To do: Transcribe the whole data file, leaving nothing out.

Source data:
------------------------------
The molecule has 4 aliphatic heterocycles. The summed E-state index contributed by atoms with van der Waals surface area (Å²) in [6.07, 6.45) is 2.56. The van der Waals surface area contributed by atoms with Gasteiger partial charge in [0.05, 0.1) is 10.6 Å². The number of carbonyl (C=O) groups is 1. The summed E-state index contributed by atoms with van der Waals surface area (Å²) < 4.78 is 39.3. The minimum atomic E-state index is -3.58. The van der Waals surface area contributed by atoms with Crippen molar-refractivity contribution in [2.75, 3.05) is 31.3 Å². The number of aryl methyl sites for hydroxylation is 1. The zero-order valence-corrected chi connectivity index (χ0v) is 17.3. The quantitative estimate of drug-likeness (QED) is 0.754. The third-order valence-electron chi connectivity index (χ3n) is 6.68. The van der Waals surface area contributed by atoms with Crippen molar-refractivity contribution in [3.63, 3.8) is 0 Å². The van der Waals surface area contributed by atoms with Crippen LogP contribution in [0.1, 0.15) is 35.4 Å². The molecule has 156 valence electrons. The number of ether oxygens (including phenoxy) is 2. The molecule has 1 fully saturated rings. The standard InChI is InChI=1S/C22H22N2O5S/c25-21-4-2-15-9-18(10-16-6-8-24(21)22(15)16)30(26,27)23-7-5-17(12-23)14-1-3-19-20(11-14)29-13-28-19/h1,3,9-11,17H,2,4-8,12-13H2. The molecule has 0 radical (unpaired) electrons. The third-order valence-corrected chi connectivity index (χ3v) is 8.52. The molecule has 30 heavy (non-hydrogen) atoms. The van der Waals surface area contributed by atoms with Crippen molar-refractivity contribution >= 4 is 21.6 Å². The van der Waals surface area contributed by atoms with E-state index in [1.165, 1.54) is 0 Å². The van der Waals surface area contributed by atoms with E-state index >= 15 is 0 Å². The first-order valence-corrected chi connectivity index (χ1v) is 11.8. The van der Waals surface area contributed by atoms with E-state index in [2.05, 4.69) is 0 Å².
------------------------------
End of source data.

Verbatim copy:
The molecule has 4 aliphatic heterocycles. The summed E-state index contributed by atoms with van der Waals surface area (Å²) in [6.07, 6.45) is 2.56. The van der Waals surface area contributed by atoms with Gasteiger partial charge in [0.05, 0.1) is 10.6 Å². The number of carbonyl (C=O) groups is 1. The summed E-state index contributed by atoms with van der Waals surface area (Å²) < 4.78 is 39.3. The minimum atomic E-state index is -3.58. The van der Waals surface area contributed by atoms with Crippen molar-refractivity contribution in [2.75, 3.05) is 31.3 Å². The number of aryl methyl sites for hydroxylation is 1. The zero-order valence-corrected chi connectivity index (χ0v) is 17.3. The quantitative estimate of drug-likeness (QED) is 0.754. The third-order valence-electron chi connectivity index (χ3n) is 6.68. The van der Waals surface area contributed by atoms with Crippen molar-refractivity contribution in [3.63, 3.8) is 0 Å². The van der Waals surface area contributed by atoms with Crippen LogP contribution in [0.1, 0.15) is 35.4 Å². The molecule has 156 valence electrons. The number of ether oxygens (including phenoxy) is 2. The molecule has 1 fully saturated rings. The standard InChI is InChI=1S/C22H22N2O5S/c25-21-4-2-15-9-18(10-16-6-8-24(21)22(15)16)30(26,27)23-7-5-17(12-23)14-1-3-19-20(11-14)29-13-28-19/h1,3,9-11,17H,2,4-8,12-13H2. The molecule has 0 radical (unpaired) electrons. The third-order valence-corrected chi connectivity index (χ3v) is 8.52. The molecule has 30 heavy (non-hydrogen) atoms. The van der Waals surface area contributed by atoms with Crippen molar-refractivity contribution >= 4 is 21.6 Å². The van der Waals surface area contributed by atoms with E-state index in [1.165, 1.54) is 0 Å². The van der Waals surface area contributed by atoms with E-state index >= 15 is 0 Å². The first-order valence-corrected chi connectivity index (χ1v) is 11.8. The van der Waals surface area contributed by atoms with E-state index in [2.05, 4.69) is 0 Å².